Over the last few decades, there has been an ever-increasing trend of people switching careers at least once rather than staying with one company for their entire working life. Recently, this trend appears to have accelerated dramatically. Whether you have decided to switch careers to fulfill your life’s goals or you’ve been forced to do so to maintain an income, here are some career tips you should keep in mind as you attempt to get acclimated to your new life, along with ways of presenting your resume that will accentuate your skills and get employers’ attention.

Ideas to Kick Start Your New Career

* Set manageable goals, be realistic in your career search expectations

* Re-assess your skills to ensure they are in line with the job you are looking for

* Remind your network you are still looking for work

* Make time to volunteer to keep your skills updated and fresh

* Take courses to upgrade your skills

* Market yourself more

* Take a break, re-charge, re-focus

* If you’ve recently been laid off, take the time to recognize your success and don’t take being let go personally

* Take care of yourself- use your time to do something you’ve always wanted to

* And, don’t forget to have fun!

Revamping Your Resume for 2010:

With the economic downturn and resulting lay-offs, there is a larger number of people than ever applying for a shrinking pool of jobs. Although no one gets hired solely on the basis of their resume, many job seekers miss the opportunity of an interview because there resume was inadequate to the task. In 2010, more than ever before, it will be critical that your resume has a distinct personality.

Formatting Your Resume:

Before you begin, consider whether you are going to write a resume that is Skills Based or Chronological.

Chronological resumes are most popular, providing a job-by-job listing of all of your work experience.
This resume will only work if your work history is consistent and your job titles support your objective. If you are looking to make a career change and your title and work history does not match your objective, a Skills Based resume will be more effective.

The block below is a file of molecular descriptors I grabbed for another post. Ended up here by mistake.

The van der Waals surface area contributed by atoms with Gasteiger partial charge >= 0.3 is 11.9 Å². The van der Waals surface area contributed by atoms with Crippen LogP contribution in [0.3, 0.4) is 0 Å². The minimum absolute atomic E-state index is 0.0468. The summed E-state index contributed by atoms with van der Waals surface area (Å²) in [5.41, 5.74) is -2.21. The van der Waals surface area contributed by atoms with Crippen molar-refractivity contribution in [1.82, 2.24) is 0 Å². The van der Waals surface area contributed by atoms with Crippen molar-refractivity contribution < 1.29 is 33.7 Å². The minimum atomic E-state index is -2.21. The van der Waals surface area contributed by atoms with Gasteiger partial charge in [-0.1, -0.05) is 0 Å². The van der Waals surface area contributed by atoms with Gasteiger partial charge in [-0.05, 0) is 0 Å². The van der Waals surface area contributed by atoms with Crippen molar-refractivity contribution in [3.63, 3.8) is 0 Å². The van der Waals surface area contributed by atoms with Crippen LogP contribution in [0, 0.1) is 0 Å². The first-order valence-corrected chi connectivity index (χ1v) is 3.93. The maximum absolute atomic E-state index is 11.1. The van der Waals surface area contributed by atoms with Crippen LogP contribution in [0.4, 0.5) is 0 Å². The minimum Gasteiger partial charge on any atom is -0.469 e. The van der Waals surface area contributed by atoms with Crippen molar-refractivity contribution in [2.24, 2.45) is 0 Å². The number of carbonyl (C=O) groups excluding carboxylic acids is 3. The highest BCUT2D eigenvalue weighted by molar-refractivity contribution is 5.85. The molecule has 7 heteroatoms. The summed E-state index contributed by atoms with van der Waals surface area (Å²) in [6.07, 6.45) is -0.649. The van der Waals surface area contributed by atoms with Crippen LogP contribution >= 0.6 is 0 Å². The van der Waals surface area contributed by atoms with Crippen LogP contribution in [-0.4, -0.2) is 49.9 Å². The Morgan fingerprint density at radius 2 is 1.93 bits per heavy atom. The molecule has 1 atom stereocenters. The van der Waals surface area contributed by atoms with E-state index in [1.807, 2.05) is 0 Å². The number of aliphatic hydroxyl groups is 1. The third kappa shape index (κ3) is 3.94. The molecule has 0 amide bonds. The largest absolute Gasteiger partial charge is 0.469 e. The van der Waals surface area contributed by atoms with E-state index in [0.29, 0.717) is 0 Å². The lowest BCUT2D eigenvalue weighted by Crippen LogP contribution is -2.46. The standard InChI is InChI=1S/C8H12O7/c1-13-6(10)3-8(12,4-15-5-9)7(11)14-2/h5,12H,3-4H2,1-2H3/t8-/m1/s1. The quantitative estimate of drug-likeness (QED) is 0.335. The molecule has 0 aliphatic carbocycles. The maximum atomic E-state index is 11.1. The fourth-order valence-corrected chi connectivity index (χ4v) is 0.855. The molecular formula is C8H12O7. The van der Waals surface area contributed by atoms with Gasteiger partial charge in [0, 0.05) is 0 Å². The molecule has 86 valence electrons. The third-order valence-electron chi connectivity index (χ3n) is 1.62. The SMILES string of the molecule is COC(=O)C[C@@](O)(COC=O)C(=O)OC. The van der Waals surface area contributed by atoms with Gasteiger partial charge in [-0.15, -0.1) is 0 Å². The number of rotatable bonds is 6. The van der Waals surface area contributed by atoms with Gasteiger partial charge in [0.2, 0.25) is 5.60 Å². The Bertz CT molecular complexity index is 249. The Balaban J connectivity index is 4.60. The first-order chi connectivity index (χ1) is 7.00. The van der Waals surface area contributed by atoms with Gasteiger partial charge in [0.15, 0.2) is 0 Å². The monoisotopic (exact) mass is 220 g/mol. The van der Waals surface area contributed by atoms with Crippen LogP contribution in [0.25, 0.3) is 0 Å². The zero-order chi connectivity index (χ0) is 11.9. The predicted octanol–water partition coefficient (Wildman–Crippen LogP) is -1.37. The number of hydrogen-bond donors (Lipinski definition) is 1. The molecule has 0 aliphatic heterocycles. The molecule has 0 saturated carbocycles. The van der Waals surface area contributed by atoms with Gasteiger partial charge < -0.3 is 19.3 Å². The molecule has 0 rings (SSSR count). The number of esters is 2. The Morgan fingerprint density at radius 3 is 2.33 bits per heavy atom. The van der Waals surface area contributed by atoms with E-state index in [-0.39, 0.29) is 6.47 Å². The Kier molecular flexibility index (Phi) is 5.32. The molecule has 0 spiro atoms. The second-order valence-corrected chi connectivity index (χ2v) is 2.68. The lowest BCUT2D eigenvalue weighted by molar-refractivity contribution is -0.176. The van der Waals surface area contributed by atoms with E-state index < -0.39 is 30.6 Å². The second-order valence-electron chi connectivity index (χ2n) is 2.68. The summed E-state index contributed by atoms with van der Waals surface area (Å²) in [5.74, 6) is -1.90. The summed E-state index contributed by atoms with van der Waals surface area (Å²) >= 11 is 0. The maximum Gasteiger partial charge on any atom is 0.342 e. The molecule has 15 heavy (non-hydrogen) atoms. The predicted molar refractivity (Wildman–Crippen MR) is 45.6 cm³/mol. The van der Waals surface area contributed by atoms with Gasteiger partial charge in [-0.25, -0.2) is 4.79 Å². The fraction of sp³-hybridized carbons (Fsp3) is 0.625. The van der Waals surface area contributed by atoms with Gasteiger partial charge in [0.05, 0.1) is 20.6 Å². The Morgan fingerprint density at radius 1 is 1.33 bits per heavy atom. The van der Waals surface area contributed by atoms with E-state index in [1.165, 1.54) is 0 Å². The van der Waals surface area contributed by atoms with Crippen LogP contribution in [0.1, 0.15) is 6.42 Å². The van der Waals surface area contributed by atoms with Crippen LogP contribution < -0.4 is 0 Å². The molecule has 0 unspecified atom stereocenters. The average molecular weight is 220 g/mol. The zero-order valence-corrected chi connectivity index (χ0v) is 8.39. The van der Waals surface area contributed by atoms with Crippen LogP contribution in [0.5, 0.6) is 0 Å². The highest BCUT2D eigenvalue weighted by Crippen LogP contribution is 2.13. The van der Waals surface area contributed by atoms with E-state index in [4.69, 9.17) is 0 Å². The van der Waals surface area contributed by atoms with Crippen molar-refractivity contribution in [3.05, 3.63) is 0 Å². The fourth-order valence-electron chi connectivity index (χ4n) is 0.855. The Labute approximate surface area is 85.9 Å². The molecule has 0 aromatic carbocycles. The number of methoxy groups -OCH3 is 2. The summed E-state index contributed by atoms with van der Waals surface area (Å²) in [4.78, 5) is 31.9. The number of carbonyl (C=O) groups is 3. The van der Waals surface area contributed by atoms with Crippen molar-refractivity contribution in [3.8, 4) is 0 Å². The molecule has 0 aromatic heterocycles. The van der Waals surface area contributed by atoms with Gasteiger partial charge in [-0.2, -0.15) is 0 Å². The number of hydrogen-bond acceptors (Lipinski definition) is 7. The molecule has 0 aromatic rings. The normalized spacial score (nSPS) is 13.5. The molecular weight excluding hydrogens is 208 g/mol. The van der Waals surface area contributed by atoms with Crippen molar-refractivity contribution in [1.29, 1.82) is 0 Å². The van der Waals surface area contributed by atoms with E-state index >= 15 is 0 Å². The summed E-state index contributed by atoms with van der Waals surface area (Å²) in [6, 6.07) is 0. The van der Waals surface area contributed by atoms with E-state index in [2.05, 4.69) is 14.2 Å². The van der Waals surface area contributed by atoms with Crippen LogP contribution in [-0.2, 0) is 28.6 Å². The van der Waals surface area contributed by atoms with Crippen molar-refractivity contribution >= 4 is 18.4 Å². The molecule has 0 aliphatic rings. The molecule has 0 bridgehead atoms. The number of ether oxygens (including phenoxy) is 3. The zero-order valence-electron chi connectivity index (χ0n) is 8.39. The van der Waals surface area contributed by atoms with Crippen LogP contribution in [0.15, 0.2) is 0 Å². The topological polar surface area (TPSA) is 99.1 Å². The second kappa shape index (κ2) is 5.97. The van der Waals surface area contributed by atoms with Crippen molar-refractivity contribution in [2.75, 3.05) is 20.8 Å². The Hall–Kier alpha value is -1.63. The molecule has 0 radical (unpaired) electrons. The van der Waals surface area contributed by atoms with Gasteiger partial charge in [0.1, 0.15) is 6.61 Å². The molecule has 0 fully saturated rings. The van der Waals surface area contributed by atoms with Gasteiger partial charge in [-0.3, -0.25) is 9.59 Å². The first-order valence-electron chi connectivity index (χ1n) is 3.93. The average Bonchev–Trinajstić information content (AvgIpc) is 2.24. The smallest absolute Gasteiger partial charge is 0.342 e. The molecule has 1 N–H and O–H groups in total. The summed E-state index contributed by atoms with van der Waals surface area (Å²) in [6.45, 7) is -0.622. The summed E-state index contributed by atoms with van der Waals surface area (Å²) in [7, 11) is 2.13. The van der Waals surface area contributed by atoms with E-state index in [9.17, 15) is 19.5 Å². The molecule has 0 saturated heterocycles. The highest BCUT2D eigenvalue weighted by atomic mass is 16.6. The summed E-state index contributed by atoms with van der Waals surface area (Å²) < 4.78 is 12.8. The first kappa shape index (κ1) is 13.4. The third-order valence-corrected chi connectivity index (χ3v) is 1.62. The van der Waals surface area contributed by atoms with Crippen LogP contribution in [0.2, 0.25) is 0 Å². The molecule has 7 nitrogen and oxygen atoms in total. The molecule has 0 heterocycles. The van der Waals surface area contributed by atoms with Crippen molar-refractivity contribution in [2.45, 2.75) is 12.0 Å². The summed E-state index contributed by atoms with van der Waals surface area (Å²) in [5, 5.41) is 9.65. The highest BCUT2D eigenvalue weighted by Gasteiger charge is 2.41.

A good resume, whether it’s Chronological or Skills Based, will include only information that is useful to the job for which you are applying. Too often, people list any and every job they have ever held when a more focused resume is more likely to catch a potential employer’s attention.

If you are applying for a variety of positions, write more than one resume. To make this process easier, start with a general resume as a template, and cut and paste the most relevant information for the different positions into more focused resumes.

Keep in mind that in every resume, the first 10-15 lines are the most important. They will motivate a recruiter to read on or cause them to stop.


When it comes to length, there is no rule that says a resume should be one or two pages. Keep in mind that your resume is your marketing tool. Can you market yourself on a one page resume or will you need two or three pages to include your best skills, accomplishments and experiences?

Working with a Professional Resume Writer:

The majority of resumes that are written - even those based on spectacular examples or templates - tend to have weaknesses with phrasing and even layout. If you have been sending out your resume without getting a response; if you have been posting your resume for positions that you know you are qualified for but are still not being called in for an interview, working with a professional resume writer will, if nothing else, help you to identify the weaknesses of your resume.

Simple Resume Writing Tips

* Know your audience before you begin writing your resume. Your resume must be consistent with the position you are pursuing.

* Choose your language carefully and proofread. Your resume must be free of spelling, grammar, punctuation and typographical errors.

* Tailor your resume to your prospective employer’s needs - highlight the skills and abilities that will make you an attractive candidate.

* Your resume should answer the potential employer’s question: "Why should I hire you?" in 20 seconds or less.

* Focus on your expertise, abilities and accomplishments.

* Use bullets. They make a resume more reader-friendly if used consistently.

* Describe your roles and accomplishments with strong action words and key terms that will grab attention.

* Keep all descriptions short. Descriptions should generally take up no more than three to four lines on the page. Full sentences are not necessary, but be consistent with punctuation.

Mastering these resume writing tips will help ensure that your resume floats to the top of the pile rather than languishing at the bottom. Combined with the above career tips, this should give you a jumpstart on your new career and help you to stay on track in the future.

Author's Bio: 

Cecile Peterkin is a Certified Career, Life Coach and Speaker. Feeling stuck in middle
management or mid career? Claim your FR-EE Assessment and complimentary career guidance coaching session at: